IntroductionHow to update an SDK?THEOplayer 5.0 - Native Mobile iOS/tvOS and Android SDKs
Getting started on Web (Extended)Getting started with the new Web UIGetting started on WebAPI examplesHow to implement Keyboard HotkeysHow to embed an iframeHow to implement a seamless transition between videos?How to work around browser cache with new THEOplayer SDK libraries?How to customise quality selection & labels (MP4)How to get frame-accurate currentTime display in the UI Control barHow to play an LCEVC source with THEOplayerHow to use WebXR with THEOplayerHow to use THEOplayer as a JavaScript module
Android legacy (4.12.x)
Getting started on Legacy Android SDK (4.12.x)Legacy Android SDK (4.12.x) customizationHow to couple the native MediaRouteButton to THEOplayerHow to enable experimental native rendering on AndroidHow to do offline Playback with AES-128 Encrypted Streams on Android
Getting started with the Android UIGetting started on AndroidAndroid Feature IntegrationsMigration from THEOplayer Android/AndroidTV/FireTV SDK 4.x to THEOplayer Android SDK 5.0
iOS legacy (4.12.x)
Getting started on iOSiOS/tvOS SDK and Legacy iOS/tvOS SDK (4.12.x) CustomizationMy app does not want to build for the app storeHow to bypass copy() not working in Safari consoleHow to couple the native GCKUICastButton to THEOplayeriOS/tvOS SDK and Legacy iOS/tvOS SDK (4.12.x) Touch-events (gestures)Building for iOS Simulator, but the linked and embedded framework THEOplayerSDK.framework was built for iOS + iOS SimulatorHow to implement custom local network access (LNA) interstitial dialog for Chromecast
Getting started guide for THEOplayer iOS/tvOS SDK 5.0THEOplayer iOS/tvOS 5.0 Feature IntegrationsMigration from THEOplayer iOS and tvOS SDK 4.x to THEOplayer iOS/tvOS SDK 5.0+
Android TV Legacy (4.12.x)
Getting started on Android TV Legacy (4.12.x)
Getting started on tvOS
Getting started on ChromecastChromecast Application Customization
Getting Started on webOS
Getting started on TizenInstalling the Tizen developer toolsSetting up a Tizen device for debuggingDeploying a test app on a physical Tizen deviceDeploying a test app on a Tizen emulator
Getting Started on Roku
Fire TV Legacy (4.12.x)
Getting started on Fire TV Legacy (4.12.x)

How to work around browser cache with new THEOplayer SDK libraries?

In some cases you may experience problems related to cached versions of the THEOplayer library (e.g. if you are dealing with users who are getting expired license errors even though you already deployed new SDK libraries).

Related questions may be:

  • Can I implement a cachebuster on the THEOplayer library load?
  • Can I force a file to be called always from the server to prevent it from being fetched from the cache?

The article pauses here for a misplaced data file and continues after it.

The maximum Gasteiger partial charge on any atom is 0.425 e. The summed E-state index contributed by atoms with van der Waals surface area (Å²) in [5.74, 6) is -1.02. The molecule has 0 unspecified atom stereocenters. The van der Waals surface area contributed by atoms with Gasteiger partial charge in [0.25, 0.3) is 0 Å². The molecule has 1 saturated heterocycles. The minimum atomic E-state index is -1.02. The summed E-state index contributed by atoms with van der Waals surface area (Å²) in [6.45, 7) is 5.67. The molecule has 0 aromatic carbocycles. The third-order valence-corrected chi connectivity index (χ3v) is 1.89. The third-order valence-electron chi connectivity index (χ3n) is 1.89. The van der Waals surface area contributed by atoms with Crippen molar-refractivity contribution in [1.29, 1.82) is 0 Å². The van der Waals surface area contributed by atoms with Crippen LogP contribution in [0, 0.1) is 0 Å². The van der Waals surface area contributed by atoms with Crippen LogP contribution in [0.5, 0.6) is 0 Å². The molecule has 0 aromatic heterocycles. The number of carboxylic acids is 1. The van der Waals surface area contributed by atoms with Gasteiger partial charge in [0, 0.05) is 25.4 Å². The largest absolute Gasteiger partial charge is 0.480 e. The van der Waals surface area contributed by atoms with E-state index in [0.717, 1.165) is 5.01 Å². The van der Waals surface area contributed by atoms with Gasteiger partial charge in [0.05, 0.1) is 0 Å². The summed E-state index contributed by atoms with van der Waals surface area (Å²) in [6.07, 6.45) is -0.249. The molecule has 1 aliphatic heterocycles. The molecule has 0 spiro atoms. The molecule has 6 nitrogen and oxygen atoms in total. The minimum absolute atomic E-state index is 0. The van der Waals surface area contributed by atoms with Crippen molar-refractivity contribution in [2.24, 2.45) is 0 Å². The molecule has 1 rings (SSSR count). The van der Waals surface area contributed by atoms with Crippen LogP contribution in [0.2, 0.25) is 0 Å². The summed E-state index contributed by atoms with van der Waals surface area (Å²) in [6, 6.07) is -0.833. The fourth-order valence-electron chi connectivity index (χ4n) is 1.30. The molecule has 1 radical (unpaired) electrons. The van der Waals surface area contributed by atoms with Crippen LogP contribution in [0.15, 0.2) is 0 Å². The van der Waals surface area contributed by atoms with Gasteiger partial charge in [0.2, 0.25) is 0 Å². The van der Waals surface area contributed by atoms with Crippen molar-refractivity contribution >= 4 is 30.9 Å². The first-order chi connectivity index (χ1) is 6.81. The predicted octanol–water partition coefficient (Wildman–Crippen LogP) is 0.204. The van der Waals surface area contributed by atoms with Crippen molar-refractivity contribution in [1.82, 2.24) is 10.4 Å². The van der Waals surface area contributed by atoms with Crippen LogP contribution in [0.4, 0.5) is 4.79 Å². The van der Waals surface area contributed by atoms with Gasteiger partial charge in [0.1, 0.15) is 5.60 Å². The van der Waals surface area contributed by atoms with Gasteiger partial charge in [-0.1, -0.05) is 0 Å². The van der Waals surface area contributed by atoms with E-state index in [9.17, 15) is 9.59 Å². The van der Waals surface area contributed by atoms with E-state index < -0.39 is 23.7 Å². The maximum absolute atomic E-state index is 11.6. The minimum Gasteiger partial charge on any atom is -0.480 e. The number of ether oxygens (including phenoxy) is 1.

• How can I make sure that users always get the newest version of THEOplayer libraries I deployed?


To reduce the internet usage and increase the responsiveness of a webpage, browsers use caching.

In simple terms, it may take a while to download a file (e.g. THEOplayer.js). The browser will therefore keep files stored locally in its cache for a certain amount of time for later usage. After some time, the browser will remove the file and update it the next time you visit that page. By keeping it locally, the browser can use the local file instead of having to fetch a new one. This makes your page faster, but the downside is that the browser may not get the most up-to-date file.

If you really need users to use the latest library you serve or renew at the expiration date of your contract, you may still run into caching issues.

Luckily there are some ways to ensure that the browser updates the file.

Ways to force the browser to update

Change the file path

A good way to ensure that the file gets updated, is by changing the file path. If your file path is different, the browser will see all the files within that new directory as new files and download them again.

You could, for example, keep track of the version of THEOplayer or the deploy date by using different directories:

For example:


Add a variable at the end of the file

Another way to trick the browser into updating the file immediately, is by adding a variable at the end of the filename. This variable on its own, in the case of THEOplayer.js, won't change anything to the file.

By adding something like the version or the date, you can be sure that the browser updates the file.

For example:


Note: For HLS playback, the player uses worker files. These workers must be present in the libraryLocation set on the player configuration. You do not need to link to them in the webpage as they are dynamically called from the libraryLocation.

The downside of adding a variable at the end of the filename is that these worker files will not get this variable and therefore may still be cached, resulting in a THEOplayer.js file from a newer version, while the workers are still on the old version from the cache. In this case you may see an error from the player like the following:

THEOplayer workers could not be loaded. please check that the worker's version matches THEOplayer's version (5.5.1)

You can make sure that the variable is a different one for each call, thus requesting the server version of the file each time (and ignoring the cached version).

Here's an example on how to dynamically generate such a cachebuster variable in JavaScript (taken from this original article):

<script type="text/javascript">
  var cachebuster = Math.round(new Date().getTime() / 1000)
    "<scr" +
      'ipt type="text/javascript" src="external.js?cb=' +
      cachebuster +
      '"></scr' +
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